I have a strategy for making strangers become instant, hold-nothing-back, bear-all best friends: have unlimited drinks of any kind outside in beautiful weather. Such strategy yielded great results in the form of fabulous conversations with a group of volunteers and staff at New York Cares’ happy hour.
As it inevitably does, my blog became a topic of discussion. And with all of us buzzing on Wednesday evening, watching the sun set over the Hudson, everyone was forthcoming and open. Someone – my memory doesn’t serve me well enough to decide who exactly – brought up the mantra that advises “Love will find you when you’re not looking.”
One woman, drink in hand, sunglasses on her forehead, and a sweet smile argued: “But when are we not looking? Do we ever not look? I mean, seriously. I can say I’m not looking all I want, but I’m always looking. I see a guy and I wonder, ‘is that him?’ or I do certain jobs, like checking people in, just in case it’ll be a chance to meet someone.”
If she would have asked me a year ago if it was possible to actually not look for a relationship, I would have firmly said “Absolutely not!” At that point, I felt just as she did – constantly on the watch for anyone who could become a someone, anything that could turn into something. Each guy that glanced my way, sat near me on the train, bought me a drink, bumped into me on the street had the potential to be a possibility, to become Mr. Possibility.
But when I made the commitment to myself to write this blog, to overcome the title of “love addiction” I gave myself, something inside me changed. Honestly, it changed from blog post #1, many, many days ago. I had reached a point where I wasn’t so much fed up with men, but I was fed up with myself. And I was exhausted of the person I became when I didn’t get what I wanted with a dude or how I felt about myself if I was single or if one of those somethings or someones suddenly wasn’t interested.
I knew I had to stop looking for love and I had to start looking for myself.
Somewhere in my endless pursuit of Mr. Right, in all of my dating dilemmas, sexual encounters, breakups, makeups, and hookups – I lost who I was. I was so damned-and-determined to have someone be in love with me, to fulfill those parts of me that were insecure and seemingly empty, that I damned myself into a needy, emotional version of who I really am. I wanted the ball back in my court and more than anything, I wanted to love the person I am, be proud of what I offer, and sincerely let everything else fall into place.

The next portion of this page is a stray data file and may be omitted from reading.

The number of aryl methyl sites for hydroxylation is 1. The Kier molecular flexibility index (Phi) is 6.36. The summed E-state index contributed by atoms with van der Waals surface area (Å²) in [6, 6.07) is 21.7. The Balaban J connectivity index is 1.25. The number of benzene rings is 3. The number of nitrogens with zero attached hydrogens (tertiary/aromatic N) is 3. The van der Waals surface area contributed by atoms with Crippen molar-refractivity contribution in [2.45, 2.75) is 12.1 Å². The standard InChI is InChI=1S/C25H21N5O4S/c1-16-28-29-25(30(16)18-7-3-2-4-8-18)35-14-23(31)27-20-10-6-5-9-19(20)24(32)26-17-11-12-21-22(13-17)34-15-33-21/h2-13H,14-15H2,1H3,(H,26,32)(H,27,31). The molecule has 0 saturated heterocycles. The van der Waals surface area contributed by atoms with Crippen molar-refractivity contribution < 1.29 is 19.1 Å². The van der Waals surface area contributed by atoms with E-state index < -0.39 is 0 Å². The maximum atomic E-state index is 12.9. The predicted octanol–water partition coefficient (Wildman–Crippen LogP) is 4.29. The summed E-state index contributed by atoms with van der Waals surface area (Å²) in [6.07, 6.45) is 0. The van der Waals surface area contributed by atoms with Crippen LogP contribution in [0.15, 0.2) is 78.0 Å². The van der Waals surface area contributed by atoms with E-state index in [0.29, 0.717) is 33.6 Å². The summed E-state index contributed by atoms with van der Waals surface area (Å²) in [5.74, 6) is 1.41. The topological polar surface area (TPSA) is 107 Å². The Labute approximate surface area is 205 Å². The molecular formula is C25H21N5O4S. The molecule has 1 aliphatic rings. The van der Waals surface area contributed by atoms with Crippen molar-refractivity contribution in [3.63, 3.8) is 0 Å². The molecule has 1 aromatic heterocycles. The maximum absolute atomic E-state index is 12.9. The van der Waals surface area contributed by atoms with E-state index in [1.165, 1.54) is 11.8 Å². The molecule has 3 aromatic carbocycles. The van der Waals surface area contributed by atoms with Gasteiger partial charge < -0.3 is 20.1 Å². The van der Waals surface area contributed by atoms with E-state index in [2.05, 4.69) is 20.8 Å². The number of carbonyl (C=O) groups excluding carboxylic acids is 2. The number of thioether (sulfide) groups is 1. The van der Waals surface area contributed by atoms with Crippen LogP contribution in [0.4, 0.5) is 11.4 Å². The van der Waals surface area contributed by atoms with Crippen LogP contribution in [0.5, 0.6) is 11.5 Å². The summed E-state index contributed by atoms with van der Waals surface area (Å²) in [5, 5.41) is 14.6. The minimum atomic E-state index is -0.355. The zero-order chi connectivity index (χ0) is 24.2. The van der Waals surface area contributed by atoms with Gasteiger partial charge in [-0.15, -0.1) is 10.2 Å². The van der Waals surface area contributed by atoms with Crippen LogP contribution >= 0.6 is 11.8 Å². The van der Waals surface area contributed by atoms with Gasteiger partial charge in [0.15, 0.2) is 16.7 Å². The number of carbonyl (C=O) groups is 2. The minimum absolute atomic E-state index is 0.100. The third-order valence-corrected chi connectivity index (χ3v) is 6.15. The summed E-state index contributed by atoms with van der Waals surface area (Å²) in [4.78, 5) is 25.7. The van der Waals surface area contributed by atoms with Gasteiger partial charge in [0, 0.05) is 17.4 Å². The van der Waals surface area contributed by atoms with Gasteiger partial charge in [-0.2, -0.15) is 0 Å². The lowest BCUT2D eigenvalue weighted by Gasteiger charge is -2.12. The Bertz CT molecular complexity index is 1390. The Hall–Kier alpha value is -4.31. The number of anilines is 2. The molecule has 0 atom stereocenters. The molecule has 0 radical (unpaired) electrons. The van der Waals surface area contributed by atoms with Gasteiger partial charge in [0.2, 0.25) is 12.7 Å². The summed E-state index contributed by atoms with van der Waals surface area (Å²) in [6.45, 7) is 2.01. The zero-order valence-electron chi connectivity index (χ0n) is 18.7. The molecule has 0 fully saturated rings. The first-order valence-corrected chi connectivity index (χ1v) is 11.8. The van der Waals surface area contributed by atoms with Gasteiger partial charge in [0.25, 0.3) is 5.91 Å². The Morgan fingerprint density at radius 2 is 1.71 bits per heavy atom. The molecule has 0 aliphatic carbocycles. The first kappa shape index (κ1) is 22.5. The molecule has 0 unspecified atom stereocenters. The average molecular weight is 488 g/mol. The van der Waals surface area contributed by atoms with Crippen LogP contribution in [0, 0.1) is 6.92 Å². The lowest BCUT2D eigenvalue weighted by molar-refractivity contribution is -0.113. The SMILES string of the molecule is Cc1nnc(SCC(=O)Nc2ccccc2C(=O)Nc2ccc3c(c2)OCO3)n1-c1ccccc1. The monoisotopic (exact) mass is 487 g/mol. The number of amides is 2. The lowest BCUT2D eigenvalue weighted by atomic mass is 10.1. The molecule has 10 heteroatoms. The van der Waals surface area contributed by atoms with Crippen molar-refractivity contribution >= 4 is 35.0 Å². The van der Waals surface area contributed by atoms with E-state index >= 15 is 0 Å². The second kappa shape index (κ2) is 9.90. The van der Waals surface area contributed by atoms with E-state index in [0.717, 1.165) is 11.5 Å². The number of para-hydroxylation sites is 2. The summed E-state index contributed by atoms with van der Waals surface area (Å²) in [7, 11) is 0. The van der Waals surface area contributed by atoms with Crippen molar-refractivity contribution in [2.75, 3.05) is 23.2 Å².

And so I really, truly, sincerely, stopped looking for love. I lowered my love antenna, I shut down any online dating profile I had, I removed guys from Gchat and from Facebook, I deleted phone numbers, and I stopped reaching out to males. If they contacted me, sure. If they wanted to ask me out, okay. If they felt the need to pursue anything more, I obliged. But instead of focusing on the Great Male Search, I searched for the pieces of myself I had been neglecting. I called off the search team for The One, and went in search of me.
I hate to type this because it confirms all those people who told me that love would come into my life when I didn’t want it or expect it – but it did. Soon after I started the blog, I met Mr. Possibility, and while there’s no telling if he’s the last possibility I’ll entertain, he’s pretty entertaining for now. And when I met him – I didn’t want to date him. I was so focused on this journey, on becoming the best me that I could be, that developing a relationship with him wasn’t a priority. It took time and lots of patience on both of our parts to grow into what we are now. So I didn’t look for him and I found him.
But more importantly, I found me. I found a strength inside of myself that takes a chance on falling in love, but knows that if it all shatters, I’ll be fine. I found peace knowing that one of the most beautiful things about love is that it can happen at any moment, anywhere, at any stage, without notice – and it can happen over and over again, no matter how impossible that may seem. I found the bravery to believe in myself above all things, above all men, above all romantic ideals that filled my head with insecurities and nonsense.
I found that with or without someone, I can still be me. And that me is worthy of the many wondrous things that make a beautiful life ripe with possibility.
Daily Gratitude: I’m thankful for my wonderful new friends and for M, who run through fountains with me in the middle of the night.